The leading causes of death in the Commonwealth from 2011 to 2014 are mainly non-communicable diseases, such as circulatory diseases, cancers, or metabolic diseases.
That’s according to statistics obtained by Saipan Tribune from the Health and Vital Statistics Office of the Commonwealth Healthcare Corp.
An NCD is an illness that is incurable and requires regular health maintenance accompanied by a healthy lifestyle change.
Based on the numbers of the Health and Vital Statistics Office, the top four cases of deaths on the islands from 2011 to 2014 were circulatory diseases, cancers, external causes (accidents, trauma, poisoning, etc.), and metabolic diseases.
Circulatory diseases include hypertension, which is one of the most common and is also the leading cause of death nationwide. Other circulatory diseases include atherosclerosis, a condition in which fatty deposits in arteries harden. If left untreated, atherosclerosis constricts blood flow and oxygen to the affected areas, leading to heart attacks and strokes.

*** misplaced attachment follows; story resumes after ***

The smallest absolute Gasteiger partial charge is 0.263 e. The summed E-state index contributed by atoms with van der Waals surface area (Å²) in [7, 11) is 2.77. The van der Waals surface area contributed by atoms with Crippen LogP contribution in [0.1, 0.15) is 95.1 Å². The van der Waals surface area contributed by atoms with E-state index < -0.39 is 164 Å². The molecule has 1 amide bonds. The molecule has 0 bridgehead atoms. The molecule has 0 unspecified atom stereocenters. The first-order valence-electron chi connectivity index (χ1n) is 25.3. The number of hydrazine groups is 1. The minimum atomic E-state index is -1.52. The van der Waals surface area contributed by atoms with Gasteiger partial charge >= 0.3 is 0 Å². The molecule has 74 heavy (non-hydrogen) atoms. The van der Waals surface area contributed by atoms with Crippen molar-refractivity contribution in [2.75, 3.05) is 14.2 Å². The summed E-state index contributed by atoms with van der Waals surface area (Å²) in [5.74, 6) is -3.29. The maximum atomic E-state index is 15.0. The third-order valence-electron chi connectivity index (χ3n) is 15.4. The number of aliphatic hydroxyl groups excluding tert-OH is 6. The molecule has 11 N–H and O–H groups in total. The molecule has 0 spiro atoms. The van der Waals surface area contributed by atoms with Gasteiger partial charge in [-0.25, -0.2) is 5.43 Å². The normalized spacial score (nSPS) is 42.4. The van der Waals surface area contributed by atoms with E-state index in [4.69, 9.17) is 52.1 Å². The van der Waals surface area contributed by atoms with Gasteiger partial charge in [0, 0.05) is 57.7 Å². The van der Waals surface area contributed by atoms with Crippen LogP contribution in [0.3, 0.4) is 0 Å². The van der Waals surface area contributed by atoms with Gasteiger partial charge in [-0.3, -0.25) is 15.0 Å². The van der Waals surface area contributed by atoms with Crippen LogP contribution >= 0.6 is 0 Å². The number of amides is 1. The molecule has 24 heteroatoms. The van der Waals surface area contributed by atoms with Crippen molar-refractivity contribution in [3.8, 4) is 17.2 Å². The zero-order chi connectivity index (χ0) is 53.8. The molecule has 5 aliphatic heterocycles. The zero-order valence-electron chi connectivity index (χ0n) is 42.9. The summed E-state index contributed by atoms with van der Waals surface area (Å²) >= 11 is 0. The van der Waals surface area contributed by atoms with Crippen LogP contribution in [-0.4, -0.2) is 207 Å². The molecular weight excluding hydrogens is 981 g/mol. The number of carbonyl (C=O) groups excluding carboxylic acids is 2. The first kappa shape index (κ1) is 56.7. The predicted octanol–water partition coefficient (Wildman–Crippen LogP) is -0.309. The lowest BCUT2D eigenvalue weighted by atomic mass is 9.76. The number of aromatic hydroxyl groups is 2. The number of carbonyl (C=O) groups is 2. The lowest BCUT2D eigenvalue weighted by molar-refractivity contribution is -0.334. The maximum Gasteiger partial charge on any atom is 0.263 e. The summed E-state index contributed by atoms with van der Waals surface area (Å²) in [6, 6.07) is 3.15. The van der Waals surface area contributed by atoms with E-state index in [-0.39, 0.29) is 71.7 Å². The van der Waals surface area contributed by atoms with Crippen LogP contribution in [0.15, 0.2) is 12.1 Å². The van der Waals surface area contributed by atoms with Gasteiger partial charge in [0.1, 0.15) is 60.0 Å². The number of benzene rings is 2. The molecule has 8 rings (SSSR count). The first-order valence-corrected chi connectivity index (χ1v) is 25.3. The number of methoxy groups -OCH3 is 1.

The four-year period from 2011 to 2014 showed that 18 percent of deaths in the CNMI were caused by cancer. In that same period, lung cancer had 28 victims, eight more than oral cancer. Breast cancer and pancreatic cancer came in at 10 lives and 8 respectively.
External causes of deaths have been on the rise. Although no statistics were obtained regarding external deaths covering the period from 2011 to 2014, statistics secured by Saipan Tribune for 2015 to 2016 show a jump in work-related injuries.
In 2015, the total number of work-related injuries was at 30. A year after, this jumped to 141. It was not specified which companies and what type of industries were directly associated with the high number of work-related injuries.
Endocrine, nutritional, and metabolic diseases was fourth for the period 2011 to 2014. Unlike cancer, specific diseases have not been identified. One of the most common metabolic diseases is diabetes.
According to the Centers for Disease Control and Prevention’s National 2014 Diabetes Statistics Report in 2014, some 9.3 percent of the U.S. population has diabetes. That equates to 29.1 million people. It is expected that over 550 million people worldwide would be diagnosed with diabetes by 2035.